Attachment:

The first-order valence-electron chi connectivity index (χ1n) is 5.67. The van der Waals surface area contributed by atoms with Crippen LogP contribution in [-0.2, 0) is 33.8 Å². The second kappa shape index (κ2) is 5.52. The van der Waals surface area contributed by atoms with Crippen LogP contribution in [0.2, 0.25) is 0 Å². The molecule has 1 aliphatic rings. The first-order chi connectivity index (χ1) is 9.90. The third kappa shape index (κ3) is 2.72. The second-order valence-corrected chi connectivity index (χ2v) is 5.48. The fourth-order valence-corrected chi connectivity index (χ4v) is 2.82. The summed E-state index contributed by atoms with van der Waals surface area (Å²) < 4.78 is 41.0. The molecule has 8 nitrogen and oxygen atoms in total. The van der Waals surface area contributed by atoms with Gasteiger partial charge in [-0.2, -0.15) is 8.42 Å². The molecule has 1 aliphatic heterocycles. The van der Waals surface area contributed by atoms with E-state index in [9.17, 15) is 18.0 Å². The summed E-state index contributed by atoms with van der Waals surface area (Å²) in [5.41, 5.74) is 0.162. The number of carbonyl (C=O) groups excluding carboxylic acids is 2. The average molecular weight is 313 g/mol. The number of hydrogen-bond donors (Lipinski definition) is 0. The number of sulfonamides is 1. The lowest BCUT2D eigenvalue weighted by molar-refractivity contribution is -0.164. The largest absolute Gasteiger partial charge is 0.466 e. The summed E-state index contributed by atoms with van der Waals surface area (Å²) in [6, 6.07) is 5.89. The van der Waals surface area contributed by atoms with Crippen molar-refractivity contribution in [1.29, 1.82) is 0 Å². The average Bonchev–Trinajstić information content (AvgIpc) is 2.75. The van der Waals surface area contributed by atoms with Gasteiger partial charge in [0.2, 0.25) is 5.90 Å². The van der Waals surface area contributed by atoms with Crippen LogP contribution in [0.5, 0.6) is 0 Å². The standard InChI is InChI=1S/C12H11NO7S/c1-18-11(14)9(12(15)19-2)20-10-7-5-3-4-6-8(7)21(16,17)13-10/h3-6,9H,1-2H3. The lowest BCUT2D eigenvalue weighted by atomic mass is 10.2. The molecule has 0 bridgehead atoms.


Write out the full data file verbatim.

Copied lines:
The first-order valence-electron chi connectivity index (χ1n) is 5.67. The van der Waals surface area contributed by atoms with Crippen LogP contribution in [-0.2, 0) is 33.8 Å². The second kappa shape index (κ2) is 5.52. The van der Waals surface area contributed by atoms with Crippen LogP contribution in [0.2, 0.25) is 0 Å². The molecule has 1 aliphatic rings. The first-order chi connectivity index (χ1) is 9.90. The third kappa shape index (κ3) is 2.72. The second-order valence-corrected chi connectivity index (χ2v) is 5.48. The fourth-order valence-corrected chi connectivity index (χ4v) is 2.82. The summed E-state index contributed by atoms with van der Waals surface area (Å²) < 4.78 is 41.0. The molecule has 8 nitrogen and oxygen atoms in total. The van der Waals surface area contributed by atoms with Gasteiger partial charge in [-0.2, -0.15) is 8.42 Å². The molecule has 1 aliphatic heterocycles. The van der Waals surface area contributed by atoms with E-state index in [9.17, 15) is 18.0 Å². The summed E-state index contributed by atoms with van der Waals surface area (Å²) in [5.41, 5.74) is 0.162. The number of carbonyl (C=O) groups excluding carboxylic acids is 2. The average molecular weight is 313 g/mol. The number of hydrogen-bond donors (Lipinski definition) is 0. The number of sulfonamides is 1. The lowest BCUT2D eigenvalue weighted by molar-refractivity contribution is -0.164. The largest absolute Gasteiger partial charge is 0.466 e. The summed E-state index contributed by atoms with van der Waals surface area (Å²) in [6, 6.07) is 5.89. The van der Waals surface area contributed by atoms with Crippen molar-refractivity contribution in [1.29, 1.82) is 0 Å². The average Bonchev–Trinajstić information content (AvgIpc) is 2.75. The van der Waals surface area contributed by atoms with Gasteiger partial charge in [0.2, 0.25) is 5.90 Å². The van der Waals surface area contributed by atoms with Crippen LogP contribution in [0.5, 0.6) is 0 Å². The standard InChI is InChI=1S/C12H11NO7S/c1-18-11(14)9(12(15)19-2)20-10-7-5-3-4-6-8(7)21(16,17)13-10/h3-6,9H,1-2H3. The lowest BCUT2D eigenvalue weighted by atomic mass is 10.2. The molecule has 0 bridgehead atoms.